Cricket is not war, nor is it a battle between the competing teams. Like any other sport it is only a game and it should be treated as such whether playing it at club level or for the country at the highest level.

And same goes for those who follow the fortunes of their favourite teams, glued to their seats watching the graph of a team or a player rise and fall or when a towering six sails over the fence or a wicket falls off an unplayable delivery.

Played in its true spirit as any sport should be, a good game of cricket not only excites your sense and sensibilities but also evokes passion and emotion to an extent where one finds it hard to control. Leaping in the air in joy and shedding a tear or two is a common occurrence during a gripping encounter, such as Pakistan playing India.

I am privileged to have played at the highest level for my country and almost at every venue and against every country, and that indeed includes India — our arch-rivals who face Pakistan today at The Adelaide Oval — hoping to maintain their unbeaten record against us in World Cups.

The interest and the excitement in a match when Pakistan plays India takes everyone to a different level which puts into shade even the traditional ‘Ashes’ encounters between England and Australia. It turns out to be not only a game but also a game within the game and one realizes that only by experiencing it first hand.

When I stepped into international cricket in the late sixties, I found it hard to digest that we did not have any cricket relationship with India for a number of reasons. Pakistan’s last Test tour of India happened in 1960-61 under Fazal Mahmood and then a war and political differences got into the way.

Luckily, though, like many of my Pakistani colleagues playing at county level in England, I did have the opportunity of coming face to face with a couple of Indian cricketers like Bishen Bedi and Venkataraghvan who were always an excellent company.

In 1978 when things turned normal again with India, I played Test and one-day cricket against them and realized how tense it was to handle the expectations and aspirations of millions of fans going crazy during the contests.

The fear of losing, the joy of winning and the stakes that it held became a matter of concern, not only for the players but also for those who looked up to us to deliver.

Today’s match, being played at The Adelaide Oval which is one of my favourite venues and where in mid-seventies I scored one of my Test centuries against Australia, will be no different. Personally, and I am being honest about it, I treated a match against India like any other game. Experience had taught me to remain calm and composed during such situations.

My only focus was to perform, win, and make our people proud. But when I looked around while in the thick of it, especially against India, the highly charged atmosphere and the swooning fans around me sent my adrenalin pumping and made me more determined to deliver.

Against India I seldom failed, except in one series in India on the 1979 tour. When the first Test series between the neighboring countries resumed after eighteen year-gap in a series in Pakistan, I finished with 583 runs, then a world record for a mini series, scoring 176, 96 and 235 in successive innings against the Indians.

As a Pakistani player I expect similar commitment by all those who wear a Pakistan cap. No matter at what level you play, the focus should always be on victory. We all know the unpredictability of the game, be it a Test or an ODI but what matters most is the approach, a positive frame of mind and focus on a game which in the end has to have a loser and a winner.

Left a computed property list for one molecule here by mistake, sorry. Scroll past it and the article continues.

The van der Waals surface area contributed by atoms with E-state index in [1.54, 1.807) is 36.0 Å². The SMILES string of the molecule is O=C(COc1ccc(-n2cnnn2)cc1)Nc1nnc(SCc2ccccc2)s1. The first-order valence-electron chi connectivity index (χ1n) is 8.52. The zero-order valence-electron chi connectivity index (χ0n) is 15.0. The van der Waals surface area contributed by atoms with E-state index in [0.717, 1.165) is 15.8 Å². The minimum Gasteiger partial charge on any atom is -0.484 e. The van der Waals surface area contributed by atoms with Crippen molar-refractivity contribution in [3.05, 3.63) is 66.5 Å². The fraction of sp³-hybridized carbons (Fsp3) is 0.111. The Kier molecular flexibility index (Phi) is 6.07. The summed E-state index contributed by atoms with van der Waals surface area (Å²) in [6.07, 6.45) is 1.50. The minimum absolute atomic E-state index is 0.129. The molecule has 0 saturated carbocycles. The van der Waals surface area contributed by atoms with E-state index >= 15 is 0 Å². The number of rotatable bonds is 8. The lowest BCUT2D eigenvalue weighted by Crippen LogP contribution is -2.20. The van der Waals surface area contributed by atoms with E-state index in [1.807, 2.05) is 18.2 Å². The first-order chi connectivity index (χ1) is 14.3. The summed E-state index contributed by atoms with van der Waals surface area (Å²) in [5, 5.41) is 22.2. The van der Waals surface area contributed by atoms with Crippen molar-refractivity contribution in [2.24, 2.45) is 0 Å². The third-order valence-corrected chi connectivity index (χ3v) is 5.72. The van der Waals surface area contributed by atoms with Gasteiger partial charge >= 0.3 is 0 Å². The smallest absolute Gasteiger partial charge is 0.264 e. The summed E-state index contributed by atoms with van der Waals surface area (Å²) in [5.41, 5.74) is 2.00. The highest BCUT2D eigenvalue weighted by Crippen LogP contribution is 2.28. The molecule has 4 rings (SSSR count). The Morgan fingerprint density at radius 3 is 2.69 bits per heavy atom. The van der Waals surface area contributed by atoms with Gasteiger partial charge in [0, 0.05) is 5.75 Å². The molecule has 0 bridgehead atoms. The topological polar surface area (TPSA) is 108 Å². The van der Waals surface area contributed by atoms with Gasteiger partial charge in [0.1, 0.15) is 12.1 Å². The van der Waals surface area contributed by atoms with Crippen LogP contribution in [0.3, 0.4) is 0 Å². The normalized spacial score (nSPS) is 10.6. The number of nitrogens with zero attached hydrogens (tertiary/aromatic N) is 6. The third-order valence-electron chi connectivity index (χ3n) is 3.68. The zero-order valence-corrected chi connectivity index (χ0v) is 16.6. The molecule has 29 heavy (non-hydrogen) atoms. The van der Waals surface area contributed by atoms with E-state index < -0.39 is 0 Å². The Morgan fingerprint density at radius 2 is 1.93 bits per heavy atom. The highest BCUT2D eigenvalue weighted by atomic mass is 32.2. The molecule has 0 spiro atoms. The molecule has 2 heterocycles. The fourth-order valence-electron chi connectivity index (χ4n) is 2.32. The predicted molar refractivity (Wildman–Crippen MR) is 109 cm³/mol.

The present Pakistan team is no different from others in this competition except for the fact that they are tagged as the underdogs. No harm in that. We were in a similar situation in 1992 as well, but came from behind to be the eventual winners.

The team that plays better on the day in a limited over game wins. Given a lucky day Pakistan can surprise many, even the Indians who boast to have never lost to us in a World Cup game.

We need to rely on the ability of our players available who are no less talented than the rest. If that warm-up match against England is any indication of Pakistan’s potential, then it is possible that Pakistan may come up trumps and strike the first blow and break the jinx against a tiring India.

It is important, therefore, to make sure whether Misbah-ul-Haq’s men bat first or go for the chase to keep their nerves in control. Survival at the wicket is the essence of successful batting. Our batting does pose a problem because of lack of consistency. At least four of the batsmen need to make sizeable contribution. A good start is important when batting first and chasing runs.

Ahmed Shahzad, Younis Khan, Haris Sohail, Sohaib Maqsood, Shahid Afridi and Srafraz Ahmed have the ability and so does the bowlers. Though not in full force, they can restrict Indian batsmen if they bowl a good line. I only wish that Yasir Shah features in the final eleven. The Adelaide wicket would suit him. And Pakistan’s fielding has got to be tightened to achieve the desired results.

India with their powerful batting and its depth with Rohit Sharma, Shekhar Dhawan, Virat Kohli, Ajinkya Rahane and of course MS Dhoni are potential threats but their bowling lacks thrust after Ishant Sharma is gone. Ashwin and Jadeja, the spinners need to be handled with care.

The balance, though slightly, is tilted in favour of India but there’s always is a first time. Such is the nature of the one-day game.

Published in Dawn February 15th , 2015

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